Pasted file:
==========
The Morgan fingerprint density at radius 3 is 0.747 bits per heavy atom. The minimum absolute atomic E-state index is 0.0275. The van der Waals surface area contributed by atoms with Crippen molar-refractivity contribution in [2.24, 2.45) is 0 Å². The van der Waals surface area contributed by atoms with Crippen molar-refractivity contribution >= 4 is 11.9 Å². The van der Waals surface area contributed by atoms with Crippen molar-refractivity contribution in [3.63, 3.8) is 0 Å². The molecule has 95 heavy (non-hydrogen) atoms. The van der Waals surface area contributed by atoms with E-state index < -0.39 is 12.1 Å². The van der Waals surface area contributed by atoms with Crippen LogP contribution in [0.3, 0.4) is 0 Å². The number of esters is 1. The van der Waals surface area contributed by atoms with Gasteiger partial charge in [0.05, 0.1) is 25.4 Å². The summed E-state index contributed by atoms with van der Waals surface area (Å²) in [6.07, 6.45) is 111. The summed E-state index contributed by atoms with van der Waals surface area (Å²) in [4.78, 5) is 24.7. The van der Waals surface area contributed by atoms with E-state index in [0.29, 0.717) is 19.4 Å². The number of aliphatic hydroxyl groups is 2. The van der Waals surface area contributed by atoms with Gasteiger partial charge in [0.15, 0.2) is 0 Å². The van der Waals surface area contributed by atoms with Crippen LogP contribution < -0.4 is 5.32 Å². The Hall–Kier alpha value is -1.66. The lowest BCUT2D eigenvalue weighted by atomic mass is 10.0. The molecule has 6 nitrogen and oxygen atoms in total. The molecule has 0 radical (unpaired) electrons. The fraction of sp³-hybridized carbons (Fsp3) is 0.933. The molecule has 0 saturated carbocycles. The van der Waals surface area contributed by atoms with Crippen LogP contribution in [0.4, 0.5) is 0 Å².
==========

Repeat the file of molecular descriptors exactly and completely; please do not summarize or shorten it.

The Morgan fingerprint density at radius 3 is 0.747 bits per heavy atom. The minimum absolute atomic E-state index is 0.0275. The van der Waals surface area contributed by atoms with Crippen molar-refractivity contribution in [2.24, 2.45) is 0 Å². The van der Waals surface area contributed by atoms with Crippen molar-refractivity contribution >= 4 is 11.9 Å². The van der Waals surface area contributed by atoms with Crippen molar-refractivity contribution in [3.63, 3.8) is 0 Å². The molecule has 95 heavy (non-hydrogen) atoms. The van der Waals surface area contributed by atoms with E-state index < -0.39 is 12.1 Å². The van der Waals surface area contributed by atoms with Crippen LogP contribution in [0.3, 0.4) is 0 Å². The number of esters is 1. The van der Waals surface area contributed by atoms with Gasteiger partial charge in [0.05, 0.1) is 25.4 Å². The summed E-state index contributed by atoms with van der Waals surface area (Å²) in [6.07, 6.45) is 111. The summed E-state index contributed by atoms with van der Waals surface area (Å²) in [4.78, 5) is 24.7. The van der Waals surface area contributed by atoms with E-state index in [0.29, 0.717) is 19.4 Å². The number of aliphatic hydroxyl groups is 2. The van der Waals surface area contributed by atoms with Gasteiger partial charge in [0.15, 0.2) is 0 Å². The van der Waals surface area contributed by atoms with Crippen LogP contribution < -0.4 is 5.32 Å². The Hall–Kier alpha value is -1.66. The lowest BCUT2D eigenvalue weighted by atomic mass is 10.0. The molecule has 6 nitrogen and oxygen atoms in total. The molecule has 0 radical (unpaired) electrons. The fraction of sp³-hybridized carbons (Fsp3) is 0.933. The molecule has 0 saturated carbocycles. The van der Waals surface area contributed by atoms with Crippen LogP contribution in [0.4, 0.5) is 0 Å².